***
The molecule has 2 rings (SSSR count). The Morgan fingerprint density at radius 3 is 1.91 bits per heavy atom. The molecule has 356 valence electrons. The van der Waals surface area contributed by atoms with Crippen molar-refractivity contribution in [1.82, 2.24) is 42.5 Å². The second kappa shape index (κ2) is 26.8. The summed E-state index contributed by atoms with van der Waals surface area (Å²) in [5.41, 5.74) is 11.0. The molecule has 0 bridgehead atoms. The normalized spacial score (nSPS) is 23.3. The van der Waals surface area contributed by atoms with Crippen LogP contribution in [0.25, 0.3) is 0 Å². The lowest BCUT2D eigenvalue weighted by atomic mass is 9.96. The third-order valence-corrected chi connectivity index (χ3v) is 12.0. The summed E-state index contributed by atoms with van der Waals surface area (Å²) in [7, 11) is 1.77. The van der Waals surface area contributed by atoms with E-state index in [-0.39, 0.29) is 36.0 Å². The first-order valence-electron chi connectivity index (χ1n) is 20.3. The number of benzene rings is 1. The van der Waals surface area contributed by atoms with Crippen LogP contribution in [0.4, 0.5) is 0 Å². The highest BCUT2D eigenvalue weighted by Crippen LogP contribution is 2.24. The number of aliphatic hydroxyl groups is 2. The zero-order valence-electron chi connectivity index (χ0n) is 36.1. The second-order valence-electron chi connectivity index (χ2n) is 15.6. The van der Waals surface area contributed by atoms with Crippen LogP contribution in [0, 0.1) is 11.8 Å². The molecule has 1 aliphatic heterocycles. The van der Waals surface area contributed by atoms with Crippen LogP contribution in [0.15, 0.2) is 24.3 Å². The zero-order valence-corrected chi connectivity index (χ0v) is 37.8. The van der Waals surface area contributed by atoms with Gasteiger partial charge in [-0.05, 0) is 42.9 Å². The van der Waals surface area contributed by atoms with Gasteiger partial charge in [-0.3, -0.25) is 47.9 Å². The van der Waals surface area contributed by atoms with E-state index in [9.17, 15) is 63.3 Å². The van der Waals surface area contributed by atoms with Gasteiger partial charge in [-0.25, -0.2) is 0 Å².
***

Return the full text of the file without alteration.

The molecule has 2 rings (SSSR count). The Morgan fingerprint density at radius 3 is 1.91 bits per heavy atom. The molecule has 356 valence electrons. The van der Waals surface area contributed by atoms with Crippen molar-refractivity contribution in [1.82, 2.24) is 42.5 Å². The second kappa shape index (κ2) is 26.8. The summed E-state index contributed by atoms with van der Waals surface area (Å²) in [5.41, 5.74) is 11.0. The molecule has 0 bridgehead atoms. The normalized spacial score (nSPS) is 23.3. The van der Waals surface area contributed by atoms with Crippen LogP contribution in [0.25, 0.3) is 0 Å². The lowest BCUT2D eigenvalue weighted by atomic mass is 9.96. The third-order valence-corrected chi connectivity index (χ3v) is 12.0. The summed E-state index contributed by atoms with van der Waals surface area (Å²) in [7, 11) is 1.77. The van der Waals surface area contributed by atoms with E-state index in [-0.39, 0.29) is 36.0 Å². The first-order valence-electron chi connectivity index (χ1n) is 20.3. The number of benzene rings is 1. The van der Waals surface area contributed by atoms with Crippen LogP contribution in [0.4, 0.5) is 0 Å². The highest BCUT2D eigenvalue weighted by Crippen LogP contribution is 2.24. The number of aliphatic hydroxyl groups is 2. The zero-order valence-electron chi connectivity index (χ0n) is 36.1. The second-order valence-electron chi connectivity index (χ2n) is 15.6. The van der Waals surface area contributed by atoms with Crippen LogP contribution in [0, 0.1) is 11.8 Å². The molecule has 1 aliphatic heterocycles. The van der Waals surface area contributed by atoms with Crippen LogP contribution in [0.15, 0.2) is 24.3 Å². The zero-order valence-corrected chi connectivity index (χ0v) is 37.8. The van der Waals surface area contributed by atoms with Gasteiger partial charge in [-0.05, 0) is 42.9 Å². The van der Waals surface area contributed by atoms with Gasteiger partial charge in [-0.3, -0.25) is 47.9 Å². The van der Waals surface area contributed by atoms with E-state index in [9.17, 15) is 63.3 Å². The van der Waals surface area contributed by atoms with Gasteiger partial charge in [-0.25, -0.2) is 0 Å².